Where lower form refers to grades 7–9 and upper form refers to grades 10-12. Recess for the upper form students is at the 6th period while the lower form is at the 5th period. Upper form students have extra classes on Wednesday and Thursday.

The schedule has to conform to the following rules:

Initializing the classes

A form (aka grade) can have multiple classrooms that have a different class name. Therefore, the classroom inherits from From. Each classroom contain would have multiple subjects that have to be taught while each subject can be taught in multiple classes. The same interaction goes for the teacher and the classroom.

The teach object would be a class that associates teacher, classroom, and subject altogether. Every time a class is assigned, the teach object would be appended to the teacher and classroom object to easily identify the information of the activity while pointing to the same object without creating duplicate data in separate classes.

A brief introduction to Genetic algorithm

Genetic algorithm is a metaheuristic method to solve optimization problems. It resembles the genetics to allow the solution to evolve, mutate, and improve over generations, much like a living organism.

It starts off with the step of initializing random sets of solutions called “population” with each solution called “individual”. The better individuals are firstly being selected to eliminate solutions that are bad. The individuals in the population then cross-breed with each other by mixing their solutions together. Then, the individuals mutate by randomly changing some of the genes. If the population solution fulfills the fitness criteria, the process ends there. However, if the fitness criteria is not fulfilled, the process would be reiterated back to the selection step.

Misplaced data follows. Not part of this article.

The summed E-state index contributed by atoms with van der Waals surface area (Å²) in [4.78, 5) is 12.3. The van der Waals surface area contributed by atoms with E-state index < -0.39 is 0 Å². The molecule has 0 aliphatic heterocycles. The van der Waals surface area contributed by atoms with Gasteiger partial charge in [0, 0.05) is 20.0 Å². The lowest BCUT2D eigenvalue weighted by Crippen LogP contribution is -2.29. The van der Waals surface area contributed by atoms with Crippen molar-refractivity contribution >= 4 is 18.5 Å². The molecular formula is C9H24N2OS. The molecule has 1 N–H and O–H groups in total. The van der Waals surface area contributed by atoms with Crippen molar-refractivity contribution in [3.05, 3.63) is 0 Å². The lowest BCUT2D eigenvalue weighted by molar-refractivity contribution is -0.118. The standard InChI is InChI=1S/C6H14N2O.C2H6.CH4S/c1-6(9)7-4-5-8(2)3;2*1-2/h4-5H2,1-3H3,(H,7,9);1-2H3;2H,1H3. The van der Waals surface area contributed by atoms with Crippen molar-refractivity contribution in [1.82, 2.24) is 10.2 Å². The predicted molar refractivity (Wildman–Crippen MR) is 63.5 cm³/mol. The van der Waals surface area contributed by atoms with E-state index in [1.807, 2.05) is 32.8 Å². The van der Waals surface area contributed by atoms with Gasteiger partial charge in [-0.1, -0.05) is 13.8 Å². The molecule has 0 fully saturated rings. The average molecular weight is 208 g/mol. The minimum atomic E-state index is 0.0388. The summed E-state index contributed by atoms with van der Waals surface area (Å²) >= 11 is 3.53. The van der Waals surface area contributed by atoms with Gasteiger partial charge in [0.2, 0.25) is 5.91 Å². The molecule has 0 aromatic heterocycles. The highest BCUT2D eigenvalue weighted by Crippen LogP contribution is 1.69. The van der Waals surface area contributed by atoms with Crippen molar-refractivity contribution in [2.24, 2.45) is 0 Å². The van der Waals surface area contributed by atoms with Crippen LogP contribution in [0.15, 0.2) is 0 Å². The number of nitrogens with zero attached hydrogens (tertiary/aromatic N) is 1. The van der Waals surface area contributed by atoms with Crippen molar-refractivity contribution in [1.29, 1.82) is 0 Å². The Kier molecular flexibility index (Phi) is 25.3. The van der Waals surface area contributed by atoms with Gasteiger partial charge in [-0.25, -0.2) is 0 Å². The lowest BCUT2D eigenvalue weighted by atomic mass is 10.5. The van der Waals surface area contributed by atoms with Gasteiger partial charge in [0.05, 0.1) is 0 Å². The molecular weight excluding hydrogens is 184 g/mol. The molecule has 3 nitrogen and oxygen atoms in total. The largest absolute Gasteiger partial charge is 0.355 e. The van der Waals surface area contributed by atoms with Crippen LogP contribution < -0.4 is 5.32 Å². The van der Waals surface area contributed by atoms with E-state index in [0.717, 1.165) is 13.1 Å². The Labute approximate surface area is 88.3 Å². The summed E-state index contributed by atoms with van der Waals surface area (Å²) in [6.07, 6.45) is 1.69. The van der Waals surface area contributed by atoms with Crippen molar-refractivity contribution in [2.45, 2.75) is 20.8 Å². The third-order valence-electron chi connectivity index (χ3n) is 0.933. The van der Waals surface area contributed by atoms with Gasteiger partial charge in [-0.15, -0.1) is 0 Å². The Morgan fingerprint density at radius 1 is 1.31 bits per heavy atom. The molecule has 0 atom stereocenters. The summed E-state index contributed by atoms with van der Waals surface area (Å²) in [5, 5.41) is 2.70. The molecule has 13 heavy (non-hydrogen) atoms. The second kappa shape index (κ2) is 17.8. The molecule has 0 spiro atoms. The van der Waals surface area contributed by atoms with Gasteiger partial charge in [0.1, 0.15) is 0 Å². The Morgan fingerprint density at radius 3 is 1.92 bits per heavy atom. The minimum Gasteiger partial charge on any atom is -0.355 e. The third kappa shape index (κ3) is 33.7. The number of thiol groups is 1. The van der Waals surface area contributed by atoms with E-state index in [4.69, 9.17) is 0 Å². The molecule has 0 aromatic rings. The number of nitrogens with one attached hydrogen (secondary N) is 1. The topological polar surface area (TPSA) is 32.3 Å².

Genetic algorithm solution

In the genetic algorithm solution, the problem is being broken down into 2 sections i.e.

a) The assignment of teachers to each subject of each class since each subject of each class can only be taught by 1 teacher as in Rule 5.

b)The assignment of classes to each class.

This is meant to reduce the problem space that the genetic algorithm needs to solve. This is because of the previous iteration of solutions that merged both the problems lead to premature convergence.

Teacher assignment